Item #8775 The Little Contraband. John Henry Bufford.

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Bufford, John Henry.

The Little Contraband.

Boston: J.H. Bufford, 1862. Lithograph, 12” x 9” (sheet size 13.875” x 10.875”). CONDITION: Very good, three small tears to margins, only one barely affecting image.

A scarce print from early in the Civil War showing a prominent Union General taking an escaped slave girl under federal protection as a contraband of war.

Bearing the facsimile signature of Union Major General Nathaniel Banks, this lithograph portrays him and a fellow officer in the act of rescuing a young Black girl, who is dubbed “the little contraband” and smiles as she is lifted above a gun carriage and into freedom. The caption—a quotation implicitly attributed to Banks—reads: “And her little limbs had, perhaps, become strengthened by some vague dream of liberty, to be lost or won, in that hurried night march.” Following Major General Benjamin F. Butler’s famous “Contraband Decision” of 1861, which protected escaped slaves in Union-held territory, “contraband” became a common moniker for previously enslaved African Americans who had made their way to the Union lines.

Nathaniel P. Banks (1816–1894) was born in Waltham, Massachusetts, and became a dedicated abolitionist and a career politician, serving as the Speaker of the House of Representatives and Governor of Massachusetts before the outbreak of the Civil War. President Lincoln, hoping that Banks’s political influence would draw more support to the Union cause, appointed him Major General early in the war. While his combat performance left much to be desired, Banks had an “uncanny ability to recruit soldiers,” and in late 1862 raised a force of 30,000 men from his home region of New England. He was afterward stationed in Louisiana, where he replaced Benjamin Butler as commander of the Department of the Gulf and instituted many pioneering and influential reconstruction policies. Following his failed 1864 Red River Campaign and the close of the war, Banks returned to politics, serving several more terms in the House of Representatives.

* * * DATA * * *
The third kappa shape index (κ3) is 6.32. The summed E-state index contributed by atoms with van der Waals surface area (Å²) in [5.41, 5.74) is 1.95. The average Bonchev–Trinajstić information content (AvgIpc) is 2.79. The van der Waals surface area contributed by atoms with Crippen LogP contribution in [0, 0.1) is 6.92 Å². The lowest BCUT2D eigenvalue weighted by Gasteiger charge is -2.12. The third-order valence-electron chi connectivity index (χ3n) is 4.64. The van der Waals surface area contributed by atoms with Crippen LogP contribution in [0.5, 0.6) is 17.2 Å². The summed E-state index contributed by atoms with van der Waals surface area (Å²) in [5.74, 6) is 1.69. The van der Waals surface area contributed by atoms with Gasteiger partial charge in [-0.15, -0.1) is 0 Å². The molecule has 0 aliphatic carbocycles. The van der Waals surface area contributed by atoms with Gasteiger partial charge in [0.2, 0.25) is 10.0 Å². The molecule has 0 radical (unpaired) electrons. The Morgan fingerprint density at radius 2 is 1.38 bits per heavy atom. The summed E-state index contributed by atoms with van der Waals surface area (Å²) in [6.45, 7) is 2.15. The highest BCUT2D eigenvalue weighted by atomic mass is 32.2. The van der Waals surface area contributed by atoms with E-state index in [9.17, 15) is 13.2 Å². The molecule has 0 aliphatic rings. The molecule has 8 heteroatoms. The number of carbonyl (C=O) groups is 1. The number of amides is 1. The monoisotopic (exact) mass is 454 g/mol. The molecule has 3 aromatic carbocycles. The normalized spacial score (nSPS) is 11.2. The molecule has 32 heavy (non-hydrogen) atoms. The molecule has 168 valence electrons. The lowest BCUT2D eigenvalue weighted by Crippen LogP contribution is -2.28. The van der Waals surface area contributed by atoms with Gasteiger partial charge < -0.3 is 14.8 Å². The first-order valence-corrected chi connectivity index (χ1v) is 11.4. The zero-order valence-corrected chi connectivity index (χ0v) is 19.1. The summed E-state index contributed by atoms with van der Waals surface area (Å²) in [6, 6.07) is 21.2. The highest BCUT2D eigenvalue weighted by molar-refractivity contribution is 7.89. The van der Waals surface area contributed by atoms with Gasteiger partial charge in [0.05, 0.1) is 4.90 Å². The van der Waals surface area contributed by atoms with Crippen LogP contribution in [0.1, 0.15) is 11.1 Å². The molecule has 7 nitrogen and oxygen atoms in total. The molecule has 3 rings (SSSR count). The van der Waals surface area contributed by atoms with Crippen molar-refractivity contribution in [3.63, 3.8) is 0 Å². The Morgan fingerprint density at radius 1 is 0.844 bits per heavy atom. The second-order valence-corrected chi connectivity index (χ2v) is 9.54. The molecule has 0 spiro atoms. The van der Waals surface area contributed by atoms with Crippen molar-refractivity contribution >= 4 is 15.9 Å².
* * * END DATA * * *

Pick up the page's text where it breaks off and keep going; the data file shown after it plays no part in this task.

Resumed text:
John Henry Bufford (1810–1870) was born in Portsmouth, New Hampshire and in 1829 began apprenticing as a lithographer with the Pendleton firm in Boston, during the period when American lithography was just starting to become a technique used in commercial printing. Remaining with Pendleton until 1835, Bufford then left to start his own firm in New York. Here he printed book illustrations, sheet music covers, city views, and copies of popular artworks. Bufford also produced prints depicting disastrous fires, and worked as an artist for the Endicott and Currier firms in New York. Upon returning to Boston in 1840, he and his brother-in-law B. W. Thayer and John E. Moody bought out Pendleton, owned by Thomas Moore since 1836. Bufford worked as the primary artist and general manager of the new company, B. W. Thayer & Co., which was one of the first color lithographers in the U.S.—producing work from several stones as early as 1843 or 1844. When Thayer left the company in 1845, the firm became J. H. Bufford & Co. Bufford was one of the most important lithographers in antebellum America—his work encompassing city views, posters, book illustrations, sheet music covers, and prints for framing. Early in their careers, both Winslow Homer and Francis D’Avignon worked for Bufford. In 1865, Bufford's sons Frank and John Henry Jr. became partners in his company. Following their father’s death in 1870, the brothers continued operating the firm until the early 1900s.

OCLC records just three examples of this print, at the AAS, the Boston Athenaeum, and UC Santa Barbara.

REFERENCES: “Nathaniel Banks,” American Battlefield Trust online; Pierce, Sally and Catharina Slautterback. Boston Lithography, 1825-1880 (Boston, 1991), pp. 130–32.

Item #8775

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